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Why Can't All Of Our Data Silos Just Get Along?

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The technology landscape in the event industry is fragmented. There are lots of platforms that do lots of different things. The problem is that many don't share data and functionality, i.e. they don't work well together. Integration would be immensely helpful to change the situation, but there is still pushback and a layer of complexity that many event professionals aren't equipped to address. Read about what's going on and what needs to happen to change the situation.

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Why Can't All Of Our Data Silos Just Get Along?

  1. 1. 66 THE MEETING PROFESSIONAL SEPTEMBER 201666 THE MEETING PROFESSIONAL SEPTEMBER 2016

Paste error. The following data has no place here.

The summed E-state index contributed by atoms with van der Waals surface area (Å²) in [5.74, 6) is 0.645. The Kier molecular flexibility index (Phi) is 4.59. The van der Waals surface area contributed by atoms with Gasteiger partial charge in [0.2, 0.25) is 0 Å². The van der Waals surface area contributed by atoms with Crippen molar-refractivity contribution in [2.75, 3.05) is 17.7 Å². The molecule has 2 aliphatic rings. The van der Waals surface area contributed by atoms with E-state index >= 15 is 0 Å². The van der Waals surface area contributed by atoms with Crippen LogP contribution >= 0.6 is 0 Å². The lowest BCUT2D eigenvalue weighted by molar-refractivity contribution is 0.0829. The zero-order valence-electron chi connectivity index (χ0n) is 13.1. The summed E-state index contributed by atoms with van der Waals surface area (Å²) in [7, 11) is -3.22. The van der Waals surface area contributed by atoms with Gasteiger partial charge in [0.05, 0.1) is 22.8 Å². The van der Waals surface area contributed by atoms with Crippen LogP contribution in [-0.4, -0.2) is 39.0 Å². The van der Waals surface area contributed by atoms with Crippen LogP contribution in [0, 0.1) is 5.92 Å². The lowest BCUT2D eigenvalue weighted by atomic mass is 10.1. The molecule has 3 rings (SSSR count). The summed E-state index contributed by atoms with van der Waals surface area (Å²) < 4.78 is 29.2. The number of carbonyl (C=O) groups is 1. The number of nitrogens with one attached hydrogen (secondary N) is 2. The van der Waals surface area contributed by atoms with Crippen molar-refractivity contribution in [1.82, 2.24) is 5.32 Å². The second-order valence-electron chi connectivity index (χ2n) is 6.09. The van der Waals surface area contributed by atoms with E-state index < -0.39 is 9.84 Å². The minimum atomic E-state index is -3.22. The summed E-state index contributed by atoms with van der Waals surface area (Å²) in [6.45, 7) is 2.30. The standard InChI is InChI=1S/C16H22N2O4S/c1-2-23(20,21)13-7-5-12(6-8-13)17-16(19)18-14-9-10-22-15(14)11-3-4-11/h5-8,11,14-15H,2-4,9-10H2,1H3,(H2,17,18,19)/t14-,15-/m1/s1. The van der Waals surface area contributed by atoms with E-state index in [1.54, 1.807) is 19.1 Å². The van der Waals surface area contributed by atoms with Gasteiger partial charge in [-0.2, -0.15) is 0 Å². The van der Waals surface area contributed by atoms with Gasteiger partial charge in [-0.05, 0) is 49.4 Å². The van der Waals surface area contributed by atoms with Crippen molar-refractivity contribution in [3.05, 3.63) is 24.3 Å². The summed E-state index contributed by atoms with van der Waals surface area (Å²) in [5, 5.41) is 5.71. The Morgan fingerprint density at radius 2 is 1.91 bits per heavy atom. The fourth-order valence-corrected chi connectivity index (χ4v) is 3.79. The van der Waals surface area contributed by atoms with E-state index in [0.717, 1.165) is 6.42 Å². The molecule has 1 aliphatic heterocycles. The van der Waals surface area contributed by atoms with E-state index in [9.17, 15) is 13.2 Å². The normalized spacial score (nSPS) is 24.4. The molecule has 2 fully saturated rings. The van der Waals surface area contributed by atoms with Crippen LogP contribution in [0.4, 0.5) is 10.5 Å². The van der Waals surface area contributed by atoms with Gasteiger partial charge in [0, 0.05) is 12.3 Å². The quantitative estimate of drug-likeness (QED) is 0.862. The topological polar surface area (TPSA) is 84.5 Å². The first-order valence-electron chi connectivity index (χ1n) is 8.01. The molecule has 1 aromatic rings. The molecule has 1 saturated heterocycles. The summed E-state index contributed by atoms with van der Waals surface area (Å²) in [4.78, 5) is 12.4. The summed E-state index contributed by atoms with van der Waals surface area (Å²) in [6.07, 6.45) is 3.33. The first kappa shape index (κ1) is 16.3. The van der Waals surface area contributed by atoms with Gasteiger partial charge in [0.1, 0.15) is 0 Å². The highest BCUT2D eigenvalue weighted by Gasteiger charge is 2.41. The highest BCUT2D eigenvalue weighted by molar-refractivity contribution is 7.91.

2. 2. MPIWEB.ORG 67 What Integration Looks Like Pat Pathade, CEO of Fantail Consulting & Technologies, a solutions development and integration firm specializing in b-to-b events, describes integration as “the process of get- ting two or more technology applications to work together holistically. When something happens in one application, it reflects in the others and vice versa. When you have multiple applications exchanging data and generating new data auto- matically, you create an ecosystem that has value greater than the sum of its parts.” Integration is at the center of smart events. When an attendee registers for a meeting and her profile and session selections also appear in the event mobile app, integration made it happen. As she walks across the exhibit floor and receives messages from exhibitors whose Bluetooth readers have detected her wearable beacon and associated it with her registration details, integration is responsible. When she returns to her hotel room that evening and accesses an online summary of all her activities during the day, thank the connected ecosystem for that too. A SPECIAL SECTION BROUGHT TO YOU BY I n the future, data will automatically flow from one event application to another. It will always be up-to-date and easily accessible no matter what combination of technology vendors is in the stack. Event organizers and planners will be able to craft frictionless customer experiences and build datadynastiesthatwillkeepthemleanandcompetitive.Alothastohappen before those dreams come true. Organizers will have to invest in integration and technology companies will have to build applications with connection in mind. It’s not going to be easy. BYMICHELLEBRUNO WhyCan’tAllofOurDataSilos JustGetAlong? Event organizers have a lot to gain from integration. For starters, it eliminates the need to download a list of regis- trants from the registration application, upload it to the mobile application, download the enhanced attendee data from the mobile app and upload it to the marketing auto- mation platform every time there is a change in a record. It provides organizers with a view of the customer—what he likes, sees, wants, does—from every technology touch point and delivers data to help them develop personalized expe- riences, discover hidden audience segments, market with precision and realize new revenue streams. From Smorgasbord to à la Carte It’s not that integrated systems don’t already exist. They do. There are a handful of robust, multi-feature technology plat- forms that perform a variety of tasks from website creation to online booth sales to registration—and everything works well together out of the box. But no existing system can ever do it all. There is an explosion of best-of-breed applications that solve niche problems, and organizers want those too. In